Preprint Open Access

International tourism and COVID-19: post-pandemic recovery strategies

Wadim Strielkowski


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  <identifier identifierType="DOI">10.5281/zenodo.4573152</identifier>
  <creators>
    <creator>
      <creatorName>Wadim Strielkowski</creatorName>
      <nameIdentifier nameIdentifierScheme="ORCID" schemeURI="http://orcid.org/">0000-0001-6113-3841</nameIdentifier>
      <affiliation>University of California, Berkeley</affiliation>
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  </creators>
  <titles>
    <title>International tourism and COVID-19: post-pandemic recovery strategies</title>
  </titles>
  <publisher>Zenodo</publisher>
  <publicationYear>2021</publicationYear>
  <subjects>
    <subject>international tourism, COVID-19 pandemic, post-viral tourism, recovery strategies</subject>
  </subjects>
  <dates>
    <date dateType="Issued">2021-03-02</date>
  </dates>
  <language>en</language>
  <resourceType resourceTypeGeneral="Preprint"/>
  <alternateIdentifiers>
    <alternateIdentifier alternateIdentifierType="url">https://zenodo.org/record/4573152</alternateIdentifier>
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    <rights rightsURI="https://creativecommons.org/licenses/by/4.0/legalcode">Creative Commons Attribution 4.0 International</rights>
    <rights rightsURI="info:eu-repo/semantics/openAccess">Open Access</rights>
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  <descriptions>
    <description descriptionType="Abstract">&lt;p&gt;The coronavirus pandemic has deeply affected the tourism and travel sector. Now, one year into the COVID-19 pandemic, it is already clear now that its economic impact would be more severe that in the case of the Severe Acute Respiratory Syndrome (SARS) in 2002-2003. Although not as deadly as SARS, coronavirus infection has a longer incubation period and leaves about 85% of the infected without any (or with just mild) symptoms which makes it more difficult to track and to contain. Moreover, it appears to be much more contagious than its predecessor. New mutations of the coronavirus are appearing now and then making doctors and the general public nervous.&lt;/p&gt;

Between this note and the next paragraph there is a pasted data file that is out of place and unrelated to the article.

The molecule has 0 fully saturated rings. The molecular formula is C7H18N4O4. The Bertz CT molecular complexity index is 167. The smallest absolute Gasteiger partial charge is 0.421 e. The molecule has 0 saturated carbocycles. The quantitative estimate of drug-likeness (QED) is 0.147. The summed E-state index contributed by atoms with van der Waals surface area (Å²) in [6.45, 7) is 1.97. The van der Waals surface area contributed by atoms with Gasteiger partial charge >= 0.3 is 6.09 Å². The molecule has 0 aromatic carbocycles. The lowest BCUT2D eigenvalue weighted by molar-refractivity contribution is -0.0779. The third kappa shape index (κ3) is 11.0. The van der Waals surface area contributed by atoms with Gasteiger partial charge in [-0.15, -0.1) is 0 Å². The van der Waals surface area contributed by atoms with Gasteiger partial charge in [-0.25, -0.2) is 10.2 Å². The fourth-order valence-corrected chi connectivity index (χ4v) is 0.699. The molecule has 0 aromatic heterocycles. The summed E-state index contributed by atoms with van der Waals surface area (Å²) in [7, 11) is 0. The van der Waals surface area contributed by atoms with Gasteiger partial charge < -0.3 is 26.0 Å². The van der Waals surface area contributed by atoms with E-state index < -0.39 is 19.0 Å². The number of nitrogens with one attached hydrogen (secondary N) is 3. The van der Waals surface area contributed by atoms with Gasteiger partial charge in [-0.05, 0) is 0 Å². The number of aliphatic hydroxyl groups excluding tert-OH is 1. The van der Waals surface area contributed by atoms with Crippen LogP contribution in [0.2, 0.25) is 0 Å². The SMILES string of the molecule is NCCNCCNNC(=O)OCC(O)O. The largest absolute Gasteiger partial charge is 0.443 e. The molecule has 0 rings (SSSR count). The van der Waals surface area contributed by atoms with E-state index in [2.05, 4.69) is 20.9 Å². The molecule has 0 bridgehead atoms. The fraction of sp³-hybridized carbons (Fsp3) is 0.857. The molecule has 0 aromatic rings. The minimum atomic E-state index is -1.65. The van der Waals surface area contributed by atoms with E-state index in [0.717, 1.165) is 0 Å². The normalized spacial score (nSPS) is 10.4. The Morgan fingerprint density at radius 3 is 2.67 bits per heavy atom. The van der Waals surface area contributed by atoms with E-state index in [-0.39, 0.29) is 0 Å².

&lt;p&gt;The goods news is that most people recover from the disease and develop antibodies that can protect them from getting infected again (natural vaccination). In addition, several vaccines are now available and the vaccination is going full speed all around the world. Those vaccinated and cured might become the key element for the post-virus recovery strategies of tourism organisations. People who were vaccinated against COVID-19 or with an acquired immunity to the virus would be capable of travelling freely without spreading the disease. Airlines, hotels and gastronomy should aim at this group offering them discounts and special offers. However, the problem is how to effectively ensure that everyone who claims to be vaccinated or cured from COVID-19 is telling the truth. Health tracking bracelets, apps, and other advanced technological solutions should be put in place. Some best practices from Hong Kong, mainland China, or Russia can be used as the examples to follow.&amp;nbsp;&lt;/p&gt;</description>
  </descriptions>
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